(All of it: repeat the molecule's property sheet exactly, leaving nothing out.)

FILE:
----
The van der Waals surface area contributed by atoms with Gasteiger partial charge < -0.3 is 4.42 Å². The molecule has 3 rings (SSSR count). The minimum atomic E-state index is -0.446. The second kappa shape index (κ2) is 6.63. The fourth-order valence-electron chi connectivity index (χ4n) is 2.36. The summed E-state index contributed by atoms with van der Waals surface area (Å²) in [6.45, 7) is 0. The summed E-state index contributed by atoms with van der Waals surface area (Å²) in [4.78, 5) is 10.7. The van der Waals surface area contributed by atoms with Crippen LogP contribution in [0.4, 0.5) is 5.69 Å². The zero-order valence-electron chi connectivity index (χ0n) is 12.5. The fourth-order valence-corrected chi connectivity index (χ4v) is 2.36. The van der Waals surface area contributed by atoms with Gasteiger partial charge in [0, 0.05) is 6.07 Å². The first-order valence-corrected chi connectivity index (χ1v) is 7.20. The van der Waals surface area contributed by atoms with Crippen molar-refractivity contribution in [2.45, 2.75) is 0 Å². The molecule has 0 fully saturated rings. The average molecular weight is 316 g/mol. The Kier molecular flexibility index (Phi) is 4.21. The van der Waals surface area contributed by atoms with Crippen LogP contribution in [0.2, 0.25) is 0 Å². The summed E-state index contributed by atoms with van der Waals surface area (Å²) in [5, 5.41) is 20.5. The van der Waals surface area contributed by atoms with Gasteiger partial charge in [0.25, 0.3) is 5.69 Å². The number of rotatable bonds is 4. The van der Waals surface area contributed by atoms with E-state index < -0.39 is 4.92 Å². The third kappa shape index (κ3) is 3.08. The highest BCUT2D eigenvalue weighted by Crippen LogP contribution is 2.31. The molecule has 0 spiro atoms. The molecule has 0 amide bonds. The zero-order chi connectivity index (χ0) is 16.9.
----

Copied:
The van der Waals surface area contributed by atoms with Gasteiger partial charge < -0.3 is 4.42 Å². The molecule has 3 rings (SSSR count). The minimum atomic E-state index is -0.446. The second kappa shape index (κ2) is 6.63. The fourth-order valence-electron chi connectivity index (χ4n) is 2.36. The summed E-state index contributed by atoms with van der Waals surface area (Å²) in [6.45, 7) is 0. The summed E-state index contributed by atoms with van der Waals surface area (Å²) in [4.78, 5) is 10.7. The van der Waals surface area contributed by atoms with Crippen LogP contribution in [0.4, 0.5) is 5.69 Å². The zero-order valence-electron chi connectivity index (χ0n) is 12.5. The fourth-order valence-corrected chi connectivity index (χ4v) is 2.36. The van der Waals surface area contributed by atoms with Gasteiger partial charge in [0, 0.05) is 6.07 Å². The first-order valence-corrected chi connectivity index (χ1v) is 7.20. The van der Waals surface area contributed by atoms with Crippen molar-refractivity contribution in [2.45, 2.75) is 0 Å². The molecule has 0 fully saturated rings. The average molecular weight is 316 g/mol. The Kier molecular flexibility index (Phi) is 4.21. The van der Waals surface area contributed by atoms with Crippen LogP contribution in [0.2, 0.25) is 0 Å². The summed E-state index contributed by atoms with van der Waals surface area (Å²) in [5, 5.41) is 20.5. The van der Waals surface area contributed by atoms with Gasteiger partial charge in [0.25, 0.3) is 5.69 Å². The number of rotatable bonds is 4. The van der Waals surface area contributed by atoms with E-state index < -0.39 is 4.92 Å². The third kappa shape index (κ3) is 3.08. The highest BCUT2D eigenvalue weighted by Crippen LogP contribution is 2.31. The molecule has 0 spiro atoms. The molecule has 0 amide bonds. The zero-order chi connectivity index (χ0) is 16.9.